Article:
States split on reopening plan

National cabinet will today seek to bridge a growing divide between states on reopening plans, as Covid-hit NSW eases restrictions while Covid-free Queensland commits to building a new quarantine centre.

What we know:

  • Prime Minister Scott Morrison will present to the premiers updated Doherty Institute modelling that forecasts “slight” increases in eventual cases and deaths if Australia reopens with high numbers of infections (AFR); 
  • He will also discuss opening up the vaccine rollout to children aged 12 to 15 (ABC); 
  • Morrison will push for states to stick to the plan to reopen when the adult vaccination rate reaches 70%;
  • WA Premier Mark McGowan wants to include children in the 70% vaccination rate (The West Australian); 
  • Premiers have been rattled by preliminary moves in NSW to live with the virus, despite notching a record 1029 cases on Thursday;
  • The NSW government relaxed outdoor gathering rules for vaccinated people, who also will be eligible for a trial reopening of one-on-one industries such as hairdressing (SMH); 
  • Queensland meanwhile is moving ahead without federal support to build a new quarantine centre, investing in plans to shut out the virus into the future (Nine).
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Powers granted to hack citizens

A trio of national security bills have been rushed through parliament this week granting authorities unprecedented powers, including the ability to hack and modify a person’s online accounts.

What we know:

  • The foreign intelligence amendment bill, passed on Thursday afternoon, allows ASIO to obtain intelligence from foreign and incidental domestic communications, and monitor Australians acting on behalf of a foreign power;
  • The identify and disrupt bill empowers police to take control of and modify a person’s online account to obtain evidence, even if the target is not suspected of a crime;
  • The counter-terrorism sunsetting bill renews powers including the ability to hold suspects in “preventative detention”;
  • Independent senator Rex Patrick argued that the foreign surveillance laws could allow ASIO to spy on former PMs Kevin Rudd and Tony Abbott, as both are listed on the foreign influence transparency scheme (The Guardian);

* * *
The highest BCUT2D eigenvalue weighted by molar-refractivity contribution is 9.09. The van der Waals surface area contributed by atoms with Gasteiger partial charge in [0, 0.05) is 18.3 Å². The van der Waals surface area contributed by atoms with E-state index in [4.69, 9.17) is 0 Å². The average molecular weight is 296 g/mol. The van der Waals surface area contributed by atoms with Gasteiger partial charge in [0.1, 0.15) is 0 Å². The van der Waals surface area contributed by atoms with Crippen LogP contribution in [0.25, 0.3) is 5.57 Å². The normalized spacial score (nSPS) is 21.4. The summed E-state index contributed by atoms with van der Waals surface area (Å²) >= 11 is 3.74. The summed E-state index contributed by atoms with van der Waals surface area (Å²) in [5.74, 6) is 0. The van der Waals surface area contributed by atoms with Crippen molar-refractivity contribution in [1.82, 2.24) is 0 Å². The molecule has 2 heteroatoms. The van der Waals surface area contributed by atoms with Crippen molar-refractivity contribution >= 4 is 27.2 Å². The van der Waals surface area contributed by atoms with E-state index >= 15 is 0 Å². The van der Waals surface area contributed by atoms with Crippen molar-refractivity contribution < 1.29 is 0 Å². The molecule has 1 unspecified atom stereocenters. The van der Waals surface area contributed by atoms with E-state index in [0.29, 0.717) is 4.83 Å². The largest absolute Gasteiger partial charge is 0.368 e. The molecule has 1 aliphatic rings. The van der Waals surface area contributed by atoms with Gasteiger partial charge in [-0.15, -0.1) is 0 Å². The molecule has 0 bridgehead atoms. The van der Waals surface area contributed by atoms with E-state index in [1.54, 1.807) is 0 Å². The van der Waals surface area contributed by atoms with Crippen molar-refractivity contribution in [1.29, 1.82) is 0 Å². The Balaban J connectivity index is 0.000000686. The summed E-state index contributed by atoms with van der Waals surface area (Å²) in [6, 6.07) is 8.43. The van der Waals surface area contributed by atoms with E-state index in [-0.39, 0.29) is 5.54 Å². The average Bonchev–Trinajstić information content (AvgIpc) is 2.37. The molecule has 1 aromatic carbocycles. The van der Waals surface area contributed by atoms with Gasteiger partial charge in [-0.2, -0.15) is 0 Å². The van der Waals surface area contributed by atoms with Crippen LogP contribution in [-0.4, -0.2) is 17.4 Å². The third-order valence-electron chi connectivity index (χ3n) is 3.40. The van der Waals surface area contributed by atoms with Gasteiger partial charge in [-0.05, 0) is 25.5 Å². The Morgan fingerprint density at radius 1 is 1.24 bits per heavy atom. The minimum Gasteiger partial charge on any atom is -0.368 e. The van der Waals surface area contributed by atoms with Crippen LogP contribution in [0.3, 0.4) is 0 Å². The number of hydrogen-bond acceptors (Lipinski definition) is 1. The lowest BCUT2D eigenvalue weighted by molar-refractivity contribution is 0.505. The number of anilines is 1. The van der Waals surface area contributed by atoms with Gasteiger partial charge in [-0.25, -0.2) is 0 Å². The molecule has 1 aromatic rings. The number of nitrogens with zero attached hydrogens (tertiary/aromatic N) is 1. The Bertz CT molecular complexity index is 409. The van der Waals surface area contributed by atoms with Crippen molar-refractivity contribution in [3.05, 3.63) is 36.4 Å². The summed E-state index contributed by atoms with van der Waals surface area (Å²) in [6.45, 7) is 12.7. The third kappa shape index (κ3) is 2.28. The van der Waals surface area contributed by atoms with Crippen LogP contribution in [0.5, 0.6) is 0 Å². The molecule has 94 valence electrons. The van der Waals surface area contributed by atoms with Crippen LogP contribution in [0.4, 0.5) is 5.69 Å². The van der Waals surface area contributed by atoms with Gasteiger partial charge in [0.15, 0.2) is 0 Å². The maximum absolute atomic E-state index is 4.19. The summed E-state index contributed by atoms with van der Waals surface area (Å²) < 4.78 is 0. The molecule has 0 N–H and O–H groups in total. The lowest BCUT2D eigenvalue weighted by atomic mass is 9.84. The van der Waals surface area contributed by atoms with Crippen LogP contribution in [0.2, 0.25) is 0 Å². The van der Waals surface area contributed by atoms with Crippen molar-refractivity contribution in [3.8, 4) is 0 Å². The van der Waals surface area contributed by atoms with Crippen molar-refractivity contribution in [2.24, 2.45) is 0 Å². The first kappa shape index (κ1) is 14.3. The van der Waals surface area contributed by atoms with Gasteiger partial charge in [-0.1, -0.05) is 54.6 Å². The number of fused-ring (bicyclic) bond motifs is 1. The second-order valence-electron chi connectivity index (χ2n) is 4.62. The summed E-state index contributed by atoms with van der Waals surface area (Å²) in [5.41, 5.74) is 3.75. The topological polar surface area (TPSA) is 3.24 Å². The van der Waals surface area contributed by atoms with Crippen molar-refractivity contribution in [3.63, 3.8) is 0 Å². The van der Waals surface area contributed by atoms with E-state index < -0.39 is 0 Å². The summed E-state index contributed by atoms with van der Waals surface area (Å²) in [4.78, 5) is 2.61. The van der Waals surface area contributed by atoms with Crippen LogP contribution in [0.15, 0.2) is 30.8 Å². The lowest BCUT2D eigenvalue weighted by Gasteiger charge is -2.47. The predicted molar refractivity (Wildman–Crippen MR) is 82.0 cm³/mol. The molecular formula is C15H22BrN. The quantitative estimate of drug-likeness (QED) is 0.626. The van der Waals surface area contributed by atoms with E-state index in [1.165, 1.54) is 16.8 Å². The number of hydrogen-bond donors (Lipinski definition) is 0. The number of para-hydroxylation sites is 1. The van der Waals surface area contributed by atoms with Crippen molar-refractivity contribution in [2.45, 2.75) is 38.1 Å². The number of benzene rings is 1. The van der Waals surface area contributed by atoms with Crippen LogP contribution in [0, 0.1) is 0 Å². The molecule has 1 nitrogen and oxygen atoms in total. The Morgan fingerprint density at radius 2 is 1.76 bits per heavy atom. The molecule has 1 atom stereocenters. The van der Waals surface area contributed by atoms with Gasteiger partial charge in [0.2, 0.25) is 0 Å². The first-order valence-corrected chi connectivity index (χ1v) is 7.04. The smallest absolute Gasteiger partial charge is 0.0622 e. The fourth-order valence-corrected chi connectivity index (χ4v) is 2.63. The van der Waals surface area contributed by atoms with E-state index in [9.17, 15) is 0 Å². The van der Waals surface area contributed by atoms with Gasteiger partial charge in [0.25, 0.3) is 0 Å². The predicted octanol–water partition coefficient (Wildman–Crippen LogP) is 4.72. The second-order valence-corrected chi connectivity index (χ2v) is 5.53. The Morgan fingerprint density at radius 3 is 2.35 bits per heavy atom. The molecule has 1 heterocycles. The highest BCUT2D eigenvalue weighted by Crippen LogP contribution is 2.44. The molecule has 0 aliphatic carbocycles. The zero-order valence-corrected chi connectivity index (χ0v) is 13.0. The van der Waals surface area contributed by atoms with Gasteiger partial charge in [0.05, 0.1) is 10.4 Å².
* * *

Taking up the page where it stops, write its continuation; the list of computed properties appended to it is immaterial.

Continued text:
• “Unsurprisingly, the two major parties are in complete lockstep with each other and are leading us down the road to a surveillance state,” Greens senator Lidia Thorpe said of the bipartisan support for the bills (ZD Net).
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Santos greenwashing challenged

Santos is to be dragged to the Federal Court over a landmark legal challenge to its claims that natural gas is a “clean fuel” and that the company will achieve net zero emissions by 2040.

The Environmental Defenders Office, acting on behalf of the Australasian Centre for Corporate Responsibility, filed a Federal Court case arguing that the company engaged in misleading conduct in claiming natural gas is clean (Bloomberg). 

The challenge notes that Santos’s net zero plan relies on unproven and expensive carbon capture and storage technology, and that the extraction of fossil gas involves the release of “significant quantities” of carbon emissions.

It also alleges that Santos failed to disclose plans to increase its greenhouse gas emissions by developing the Barossa, Dorado and Narrabri LNG projects.

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Minor parties name checked

Minor parties with names too similar to major established parties could be forced to change their name, under election reform laws passed by parliament on Thursday.

The Coalition government, which passed the bill with support from Labor, said it will ensure voters are not “confused, or potentially misled” by party names (ABC). 

The minimum number of members a minor party needs to register meanwhile will rise from 500 to 1500.

Crossbenchers opposed the changes, arguing that the two major parties were trying to consolidate their stranglehold on power.

Liberal Democrats federal leader Campbell Newman conceded his party may need to change its name after the passage of the bill, along with The New Liberals and the Democratic Labour Party (The Australian).

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Ziggy takes over at Crown

Crown Resorts will appoint former Telstra boss Ziggy Switkowski as its new chairman, with the incumbent Helen Coonan to resign today.

Coonan leaves after the counsel assisting the Victorian royal commission into Crown said she was not the right person to oversee reforms needed for Crown to retain its Melbourne casino licence (AFR). 

Switkowski, the chairman of NBN Co and chancellor of Melbourne’s RMIT University, will take on the job as soon as he receives the necessary regulatory approvals.

He committed “to grow value for shareholders by continuing the urgent work to reform the business”.

Switkowski will also face challenges to restore Crown’s reputation in NSW, where its new Sydney casino is yet to open following scathing findings from a NSW inquiry.

The casino has suffered a range of scandals including links to organised crime and money laundering.

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We will be moving to a post-evacuation resettlement phase.

After taking months to begin the process of getting Australians and at-risk Afghans out of Kabul, Prime Minister Scott Morrison declares mission accomplished on the evacuation phase — barely a week after it began (SBS).

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Postscript: Portrait Of A Professional Baby Maker

With 27 biological children and three surrogate pregnancies under her belt, it’s business as usual for Tyra Reeder (neo.life).

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Max Opray is Schwartz Media’s morning editor and a freelance writer.